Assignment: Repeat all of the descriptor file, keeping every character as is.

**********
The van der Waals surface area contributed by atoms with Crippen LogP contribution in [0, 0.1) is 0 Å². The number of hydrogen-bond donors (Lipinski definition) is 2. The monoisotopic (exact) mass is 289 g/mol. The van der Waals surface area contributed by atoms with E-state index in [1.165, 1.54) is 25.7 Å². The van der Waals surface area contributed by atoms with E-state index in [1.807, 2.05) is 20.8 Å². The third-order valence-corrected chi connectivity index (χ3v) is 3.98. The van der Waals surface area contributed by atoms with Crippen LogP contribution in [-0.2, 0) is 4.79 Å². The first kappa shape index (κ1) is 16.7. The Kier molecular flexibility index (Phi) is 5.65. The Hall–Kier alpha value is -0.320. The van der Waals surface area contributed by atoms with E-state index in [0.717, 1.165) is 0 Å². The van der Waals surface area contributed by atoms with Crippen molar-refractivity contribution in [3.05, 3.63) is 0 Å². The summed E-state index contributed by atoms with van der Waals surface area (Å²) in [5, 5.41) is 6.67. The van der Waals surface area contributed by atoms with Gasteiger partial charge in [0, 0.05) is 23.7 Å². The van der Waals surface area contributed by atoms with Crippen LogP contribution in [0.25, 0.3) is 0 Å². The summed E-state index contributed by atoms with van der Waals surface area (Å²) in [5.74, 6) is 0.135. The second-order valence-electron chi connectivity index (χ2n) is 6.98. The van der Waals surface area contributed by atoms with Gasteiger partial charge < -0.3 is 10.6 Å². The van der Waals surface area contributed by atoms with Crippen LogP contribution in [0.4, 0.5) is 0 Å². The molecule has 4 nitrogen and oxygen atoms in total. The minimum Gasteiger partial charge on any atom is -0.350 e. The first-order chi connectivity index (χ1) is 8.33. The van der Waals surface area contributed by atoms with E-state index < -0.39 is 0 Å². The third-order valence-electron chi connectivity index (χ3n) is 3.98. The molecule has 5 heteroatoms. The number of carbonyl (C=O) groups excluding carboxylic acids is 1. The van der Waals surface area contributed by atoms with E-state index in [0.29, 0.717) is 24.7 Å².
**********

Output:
The van der Waals surface area contributed by atoms with Crippen LogP contribution in [0, 0.1) is 0 Å². The number of hydrogen-bond donors (Lipinski definition) is 2. The monoisotopic (exact) mass is 289 g/mol. The van der Waals surface area contributed by atoms with E-state index in [1.165, 1.54) is 25.7 Å². The van der Waals surface area contributed by atoms with E-state index in [1.807, 2.05) is 20.8 Å². The third-order valence-corrected chi connectivity index (χ3v) is 3.98. The van der Waals surface area contributed by atoms with Crippen LogP contribution in [-0.2, 0) is 4.79 Å². The first kappa shape index (κ1) is 16.7. The Kier molecular flexibility index (Phi) is 5.65. The Hall–Kier alpha value is -0.320. The van der Waals surface area contributed by atoms with E-state index in [0.717, 1.165) is 0 Å². The van der Waals surface area contributed by atoms with Crippen molar-refractivity contribution in [3.05, 3.63) is 0 Å². The summed E-state index contributed by atoms with van der Waals surface area (Å²) in [5, 5.41) is 6.67. The van der Waals surface area contributed by atoms with Gasteiger partial charge in [0, 0.05) is 23.7 Å². The van der Waals surface area contributed by atoms with Crippen LogP contribution in [0.25, 0.3) is 0 Å². The summed E-state index contributed by atoms with van der Waals surface area (Å²) in [5.74, 6) is 0.135. The second-order valence-electron chi connectivity index (χ2n) is 6.98. The van der Waals surface area contributed by atoms with Gasteiger partial charge < -0.3 is 10.6 Å². The van der Waals surface area contributed by atoms with Crippen LogP contribution in [0.4, 0.5) is 0 Å². The molecule has 4 nitrogen and oxygen atoms in total. The minimum Gasteiger partial charge on any atom is -0.350 e. The first-order chi connectivity index (χ1) is 8.33. The van der Waals surface area contributed by atoms with E-state index < -0.39 is 0 Å². The third-order valence-electron chi connectivity index (χ3n) is 3.98. The molecule has 5 heteroatoms. The number of carbonyl (C=O) groups excluding carboxylic acids is 1. The van der Waals surface area contributed by atoms with E-state index in [0.29, 0.717) is 24.7 Å².